BTC Map Weekly Recap
May 5, 2024  |  BTC Map  ·  Projects

Previous post

New Feature: Data Bundling

It’s hard not think about building resilient software in the light of the recent events, that’s why we decided to include the most recent data snapshots with every new BTC Map release. In short, if our servers go down, for whatever reason, you won’t be affected. It’s also impossible to censor us via Google Play, since the app is available on F-Droid, GitHub, and it can also be built from the source.

Data bundling also speeds up the initial sync by an order of magnitude!

New Feature: Companion App Warnings

You only need a Lightning wallet in order to pay to the vast majority of our merchants, but there are two exceptions:

  • Czech Republic (Querko restaurants)
  • South Africa (Pick n Pay supermarkets)

Some of the places do require a third party companion app in order to generate BOLT 11 invoices, so you need to install those apps if you want to pay with bitcoins. Usually, we don’t tolerate that, but perfect is the enemy of good, and we decided to accept them on the following conditions:

  • The app should generate a real Lightning invoice, payable with any LN wallet of user’s choice
  • KYC is not acceptable under any circumstances

Those places didn’t have proper warnings, so I fixed it in the latest release:

New Feature: Navigate to Merchant

Building routes is hard, that’s why we aren’t doing it. You need to know a lot of things, including traffic jams, accidents, planned roadworks and so on. I know it well because I used to work for a taxi company which operated in London. Still, many users want to be able to quickly navigate to a selected merchant, so I decided to delegate this task to an external app. Most of the solutions on StackOverflow were dependent on Google Maps, but there was an interesting solution which seems universal. It appears to be working, but we’ll need more testing and user feedback to confirm that.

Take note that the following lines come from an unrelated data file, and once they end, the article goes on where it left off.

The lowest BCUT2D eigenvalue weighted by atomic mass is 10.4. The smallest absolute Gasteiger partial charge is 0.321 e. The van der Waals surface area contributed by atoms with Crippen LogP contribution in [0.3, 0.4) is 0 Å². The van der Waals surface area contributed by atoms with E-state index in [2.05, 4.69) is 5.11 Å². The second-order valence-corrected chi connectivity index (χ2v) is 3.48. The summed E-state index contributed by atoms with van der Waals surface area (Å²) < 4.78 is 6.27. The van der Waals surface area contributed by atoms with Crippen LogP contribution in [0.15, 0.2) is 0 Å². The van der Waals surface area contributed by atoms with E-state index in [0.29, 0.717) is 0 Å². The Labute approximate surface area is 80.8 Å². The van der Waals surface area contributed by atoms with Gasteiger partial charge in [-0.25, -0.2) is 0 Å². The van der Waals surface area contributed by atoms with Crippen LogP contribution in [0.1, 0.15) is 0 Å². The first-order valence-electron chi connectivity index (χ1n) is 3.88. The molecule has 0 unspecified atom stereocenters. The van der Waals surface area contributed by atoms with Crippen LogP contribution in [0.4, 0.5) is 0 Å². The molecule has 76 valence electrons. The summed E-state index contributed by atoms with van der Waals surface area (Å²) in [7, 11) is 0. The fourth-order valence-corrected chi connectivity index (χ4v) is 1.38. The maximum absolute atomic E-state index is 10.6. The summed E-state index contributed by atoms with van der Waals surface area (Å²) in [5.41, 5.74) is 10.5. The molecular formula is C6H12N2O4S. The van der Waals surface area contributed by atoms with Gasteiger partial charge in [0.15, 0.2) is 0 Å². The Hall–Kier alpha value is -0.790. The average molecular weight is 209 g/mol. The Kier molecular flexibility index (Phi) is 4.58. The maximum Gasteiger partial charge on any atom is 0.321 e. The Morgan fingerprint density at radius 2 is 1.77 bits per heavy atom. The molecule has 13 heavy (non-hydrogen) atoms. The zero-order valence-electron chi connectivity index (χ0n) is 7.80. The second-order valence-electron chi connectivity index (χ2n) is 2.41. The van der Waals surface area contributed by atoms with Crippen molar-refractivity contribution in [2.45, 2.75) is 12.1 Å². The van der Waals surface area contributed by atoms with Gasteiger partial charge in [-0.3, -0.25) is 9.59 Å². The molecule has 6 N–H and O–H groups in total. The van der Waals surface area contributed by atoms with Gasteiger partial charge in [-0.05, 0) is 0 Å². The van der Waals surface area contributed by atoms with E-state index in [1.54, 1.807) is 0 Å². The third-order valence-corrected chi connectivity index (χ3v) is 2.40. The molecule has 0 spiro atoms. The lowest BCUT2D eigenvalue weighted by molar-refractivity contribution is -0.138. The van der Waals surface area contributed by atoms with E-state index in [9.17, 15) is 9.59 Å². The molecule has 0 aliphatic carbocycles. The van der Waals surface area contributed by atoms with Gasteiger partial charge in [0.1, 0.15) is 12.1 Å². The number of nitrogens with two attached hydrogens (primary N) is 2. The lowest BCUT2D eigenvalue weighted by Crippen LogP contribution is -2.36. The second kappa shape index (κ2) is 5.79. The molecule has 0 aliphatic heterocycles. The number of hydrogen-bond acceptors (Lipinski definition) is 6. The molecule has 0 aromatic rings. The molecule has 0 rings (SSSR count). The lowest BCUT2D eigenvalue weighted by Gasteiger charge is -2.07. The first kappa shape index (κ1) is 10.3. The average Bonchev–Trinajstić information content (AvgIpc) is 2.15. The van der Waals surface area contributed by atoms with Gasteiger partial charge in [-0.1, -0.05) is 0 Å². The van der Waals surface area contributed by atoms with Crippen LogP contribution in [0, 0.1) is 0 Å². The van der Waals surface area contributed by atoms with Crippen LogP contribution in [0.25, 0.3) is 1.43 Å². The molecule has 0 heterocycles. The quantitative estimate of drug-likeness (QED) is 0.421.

New Feature: Sharing Merchants

I don’t know why I waited so long, but it seems to be a must-have feature. As a power user, you don’t really miss it, since you can always open a place on OSM and see the nifty-gritty details, but it’s not a good way of sharing a bitcoin-accepting place with your friends.

Key Metrics

The number of verified merchants has increased by 41, half of the last week’s number. Most locations were verified by Rockedf and the local mappers.

Here are the top 5 countries by the number of new merchants:

  • Brazil
  • Spain
  • Germany
  • Czech Republic
  • The Netherlands

The total number of merchants has increased by 8, which is unusually small. The main reason is Boracay data cleanup which was done by a Pouch team. They had many outdated merchants so their removal boosted our signal-to-noise ratio in that region.

The average number of days since the last verification didn’t change, which means that our data is as reliable as it was a week ago. I expected a decline since I didn’t do any mapping, but it looks like the locals are finally starting to maintain their own data, which reduces our dependency on remote edits done by a few of our team members.

What’s Next: Syncing in Adverse Conditions

Next week, I want to focus on our server software and infrastructure. The main goal is to release a v3 API, which is supposed to improve sync speed and lower the bandwidth requirements. Users like snappy software, but the real driving factor is the ability to make our API usable via TOR and other privacy preserving overlay networks. Even a normal VPN can slow down your network connection to the point where every byte counts, so it makes sense to make our API as lightweight as possible.